General Studies Paper 3

The Indian government has been aware of the need to make farming more economically viable and sustainable. The government has been taking various measures to address the problems faced by the farmers, such as low productivity, high input costs, market fluctuations, climate change, indebtedness, and lack of institutional support. The agricultural sector is very crucial for the overall economy and society of India, as it provides employment to a large segment of the workforce and ensures food security for the country’s population. Improving the condition of Indian agriculture has been a priority and a challenge for the policymakers in India.

Why is it Important to make Agriculture Economically Viable?

  • To Ensure Food Security: India is a country with a large population and a growing demand for food. In order to ensure that everyone has access to enough food, it is important to make agriculture economically viable so that farmers can produce enough food to meet the demand.
  • To Promote Rural Development: Agriculture is a major contributor to the rural economy. By making agriculture economically viable, it is possible to promote rural development and improve the lives of people living in rural areas.
  • To Support the Livelihoods of a Majority of Indians: Making agriculture economically viable can help improve the living standards and well-being of millions of Indians who depend on farming for their survival. Agriculture is the main source of income and employment for more than 50% of the Indian population directly.
  • To Enhance the Growth and Stability of The Economy: Agriculture contributes around 17-18% to the GDP of India. Making agriculture economically viable can help boost the overall economic growth and stability of India by increasing farm productivity, reducing wastage, diversifying crops, enhancing value addition and ensuring food security.
  • To Adopt Sustainable and Natural Farming Practices: Agriculture causes environmental degradation, water scarcity, soil erosion, and greenhouse gas emissions. Current farming practices rely on harmful chemicals, irrigation, and subsidies. Making agriculture economically viable can encourage sustainable and natural farming practices that reduce environmental impact and enhance adaptation to climate change.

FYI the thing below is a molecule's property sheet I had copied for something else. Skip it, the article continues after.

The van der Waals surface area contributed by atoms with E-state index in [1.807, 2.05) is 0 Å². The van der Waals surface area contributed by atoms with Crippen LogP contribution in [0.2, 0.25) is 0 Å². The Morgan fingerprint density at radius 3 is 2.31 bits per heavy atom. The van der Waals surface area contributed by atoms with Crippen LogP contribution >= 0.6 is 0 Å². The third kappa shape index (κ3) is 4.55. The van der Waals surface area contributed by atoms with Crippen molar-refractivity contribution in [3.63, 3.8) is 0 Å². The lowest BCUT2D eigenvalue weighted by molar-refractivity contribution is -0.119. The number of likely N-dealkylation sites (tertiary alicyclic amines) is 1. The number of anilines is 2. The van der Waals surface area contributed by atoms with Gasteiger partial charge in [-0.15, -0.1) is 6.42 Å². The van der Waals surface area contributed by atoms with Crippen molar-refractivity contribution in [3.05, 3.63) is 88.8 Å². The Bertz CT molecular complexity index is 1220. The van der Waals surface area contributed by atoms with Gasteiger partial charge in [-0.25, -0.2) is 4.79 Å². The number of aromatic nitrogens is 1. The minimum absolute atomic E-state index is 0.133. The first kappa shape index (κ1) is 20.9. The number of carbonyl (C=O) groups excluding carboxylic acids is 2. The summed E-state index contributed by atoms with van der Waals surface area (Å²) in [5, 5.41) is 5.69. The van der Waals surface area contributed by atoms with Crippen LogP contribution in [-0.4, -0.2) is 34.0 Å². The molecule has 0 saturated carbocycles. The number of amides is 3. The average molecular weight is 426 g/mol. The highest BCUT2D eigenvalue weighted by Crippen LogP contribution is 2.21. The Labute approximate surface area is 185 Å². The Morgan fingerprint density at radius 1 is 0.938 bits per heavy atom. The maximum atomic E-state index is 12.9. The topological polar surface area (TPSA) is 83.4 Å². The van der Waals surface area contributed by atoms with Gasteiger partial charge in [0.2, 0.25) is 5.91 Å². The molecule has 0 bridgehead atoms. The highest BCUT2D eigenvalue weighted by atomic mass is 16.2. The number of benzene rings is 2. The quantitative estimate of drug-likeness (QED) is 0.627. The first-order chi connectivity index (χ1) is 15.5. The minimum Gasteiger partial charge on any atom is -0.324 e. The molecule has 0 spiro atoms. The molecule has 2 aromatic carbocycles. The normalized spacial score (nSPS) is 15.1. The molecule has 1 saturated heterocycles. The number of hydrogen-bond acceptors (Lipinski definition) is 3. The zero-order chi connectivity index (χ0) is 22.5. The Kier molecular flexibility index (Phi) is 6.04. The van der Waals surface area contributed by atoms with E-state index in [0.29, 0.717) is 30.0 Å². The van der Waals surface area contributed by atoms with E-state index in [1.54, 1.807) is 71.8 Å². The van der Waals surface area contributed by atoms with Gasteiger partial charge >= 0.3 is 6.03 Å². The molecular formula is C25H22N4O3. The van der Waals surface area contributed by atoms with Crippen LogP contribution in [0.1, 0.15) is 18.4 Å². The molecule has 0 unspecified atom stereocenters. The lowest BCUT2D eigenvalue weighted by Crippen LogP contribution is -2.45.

What are the challenges?

  • Lack of Digital Literacy: Many farmers in rural areas may not have access to smartphones or reliable internet connectivity, which can limit their ability to access digitalized agri-services. Another challenge is the need for education and training to help farmers understand how to use these new technologies effectively.
  • Small land holdings: Many farmers in India have small land holdings, which can limit their ability to achieve economies of scale and reduce their profitability.
  • Lack of Access to Credit: Many farmers in India lack access to formal credit, which can limit their ability to invest in their farms and improve their productivity.
  • Lack of Access to Markets: Many farmers in India lack access to markets where they can sell their produce at a fair price. This can result in farmers receiving low prices for their produce and reduce their profitability.
  • Climate change: Climate change is resulting in more frequent and severe weather events such as droughts and floods, which can have a devastating impact on farmers’ livelihoods.
  • Lack of infrastructure: Many rural areas in India lack basic infrastructure such as roads, electricity, and irrigation systems, which can limit farmers’ ability to improve their productivity and profitability.
  • Natural calamities: India is prone to natural calamities such as floods, droughts, and pests. These calamities can damage crops and livestock, leading to losses for farmers.